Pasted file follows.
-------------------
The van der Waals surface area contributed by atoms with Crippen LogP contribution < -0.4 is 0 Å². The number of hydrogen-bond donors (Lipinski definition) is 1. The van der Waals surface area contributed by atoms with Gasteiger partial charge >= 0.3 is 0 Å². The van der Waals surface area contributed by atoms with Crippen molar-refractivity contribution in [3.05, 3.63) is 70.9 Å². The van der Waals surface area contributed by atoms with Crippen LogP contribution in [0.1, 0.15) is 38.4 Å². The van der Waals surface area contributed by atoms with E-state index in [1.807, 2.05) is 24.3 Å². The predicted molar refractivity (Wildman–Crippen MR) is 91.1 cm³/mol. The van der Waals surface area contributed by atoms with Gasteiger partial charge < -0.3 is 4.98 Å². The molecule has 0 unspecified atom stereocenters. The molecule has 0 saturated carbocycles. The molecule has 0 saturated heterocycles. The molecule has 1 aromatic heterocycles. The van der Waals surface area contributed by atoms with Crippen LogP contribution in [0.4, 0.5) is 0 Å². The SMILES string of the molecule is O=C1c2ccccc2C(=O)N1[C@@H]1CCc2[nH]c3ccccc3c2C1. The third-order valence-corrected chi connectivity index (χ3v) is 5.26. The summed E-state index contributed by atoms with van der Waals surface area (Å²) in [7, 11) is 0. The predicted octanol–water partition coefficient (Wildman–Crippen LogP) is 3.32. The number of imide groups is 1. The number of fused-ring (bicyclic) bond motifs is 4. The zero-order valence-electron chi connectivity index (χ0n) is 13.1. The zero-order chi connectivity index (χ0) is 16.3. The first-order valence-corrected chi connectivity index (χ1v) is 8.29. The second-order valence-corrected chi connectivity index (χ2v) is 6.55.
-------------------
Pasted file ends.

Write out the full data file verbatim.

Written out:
The van der Waals surface area contributed by atoms with Crippen LogP contribution < -0.4 is 0 Å². The number of hydrogen-bond donors (Lipinski definition) is 1. The van der Waals surface area contributed by atoms with Gasteiger partial charge >= 0.3 is 0 Å². The van der Waals surface area contributed by atoms with Crippen molar-refractivity contribution in [3.05, 3.63) is 70.9 Å². The van der Waals surface area contributed by atoms with Crippen LogP contribution in [0.1, 0.15) is 38.4 Å². The van der Waals surface area contributed by atoms with E-state index in [1.807, 2.05) is 24.3 Å². The predicted molar refractivity (Wildman–Crippen MR) is 91.1 cm³/mol. The van der Waals surface area contributed by atoms with Gasteiger partial charge < -0.3 is 4.98 Å². The molecule has 0 unspecified atom stereocenters. The molecule has 0 saturated carbocycles. The molecule has 0 saturated heterocycles. The molecule has 1 aromatic heterocycles. The van der Waals surface area contributed by atoms with Crippen LogP contribution in [0.4, 0.5) is 0 Å². The SMILES string of the molecule is O=C1c2ccccc2C(=O)N1[C@@H]1CCc2[nH]c3ccccc3c2C1. The third-order valence-corrected chi connectivity index (χ3v) is 5.26. The summed E-state index contributed by atoms with van der Waals surface area (Å²) in [7, 11) is 0. The predicted octanol–water partition coefficient (Wildman–Crippen LogP) is 3.32. The number of imide groups is 1. The number of fused-ring (bicyclic) bond motifs is 4. The zero-order valence-electron chi connectivity index (χ0n) is 13.1. The zero-order chi connectivity index (χ0) is 16.3. The first-order valence-corrected chi connectivity index (χ1v) is 8.29. The second-order valence-corrected chi connectivity index (χ2v) is 6.55.